Friday, September 9, 2016

Gotta Act, Gotta Dance

I was originally supposed to go to Jerusalem for the big premiere, which I did, but I also went to Tel Aviv for some rehearsals.

The Jerusalem premiere was just like a big studio Hollywood premiere in front of Grauman's Chinese Theater. Except there were far fewer people, no searchlights, not nearly as many flashing paparazzi lights and the theater looked like a normal building. Israel doesn't seem to have the paparazzi problem of the United States. They exist, and a couple of the people involved in this movie are well known to the Israeli public, but I never noticed any photographers hell bent on getting the perfect shot at all costs.

There was a red carpet, for some reason, but no giant mob of screaming fans. There were fans, but it was nothing like The Beatles landing at JFK. It was more like a James Taylor concert at the LDS Conference Center in Salt Lake City. Either way, no one was there to see me. Most people probably thought I was someone's guest or personal assistant.

The movie itself was amazing. I can say that without sounding like I'm bragging because I'm barely in it. A team of professional artists and filmmakers is responsible for everything good about this movie. Most of it is in Hebrew, and there were no English subtitles at the premiere, but I knew what was going on because I had an English version of the script.

And that's the saddest part about this entire experience. Most of the world will never see this movie because it's not in English. Non-English speaking countries put subtitles on English language movies all the time. Most of the world is used to subtitled movies. In places like China, everything is subtitled – even if it's in Chinese. But most of the world only wants to see movies that are either in their language or in English with subtitles in their language. That's a shame. One of the best movies I've ever seen was about the effects of Mao's Cultural Revolution on children. It's a Chinese movie about China, so it's in Chinese. It never played in any American theaters. It was a hit in China, but I don't know if it ever went to any other country.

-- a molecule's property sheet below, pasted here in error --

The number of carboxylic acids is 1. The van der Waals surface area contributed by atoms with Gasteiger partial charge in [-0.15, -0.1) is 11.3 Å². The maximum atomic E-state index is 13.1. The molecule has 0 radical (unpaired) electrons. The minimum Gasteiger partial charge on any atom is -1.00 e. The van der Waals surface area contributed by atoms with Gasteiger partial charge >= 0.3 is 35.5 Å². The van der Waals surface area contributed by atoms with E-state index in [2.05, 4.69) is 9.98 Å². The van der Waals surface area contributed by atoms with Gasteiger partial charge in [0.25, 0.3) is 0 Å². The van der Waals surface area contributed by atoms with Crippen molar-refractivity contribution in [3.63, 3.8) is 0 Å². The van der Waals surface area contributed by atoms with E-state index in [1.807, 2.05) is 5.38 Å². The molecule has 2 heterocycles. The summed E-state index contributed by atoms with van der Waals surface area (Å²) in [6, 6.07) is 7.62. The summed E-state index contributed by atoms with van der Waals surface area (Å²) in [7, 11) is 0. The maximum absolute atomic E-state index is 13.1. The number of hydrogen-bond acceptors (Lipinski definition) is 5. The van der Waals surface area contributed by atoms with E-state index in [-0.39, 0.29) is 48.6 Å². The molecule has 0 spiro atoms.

After my five minutes as a movie star in Jerusalem, I went to Tel Aviv. I'll be in a show opening in November, so I went to a few rehearsals. I have every intention of going back for more rehearsals, but it's not like I can be there every day. It's also not like I need to. The rehearsal schedule is pretty open. One of the greatest things about working with people who know what they're doing is that it's so much easier to get everyone on the same page. In high school, it took a few months just to work out a simple sequence. In the world of professional adults, we'll be ready for curtain in 10 weeks.

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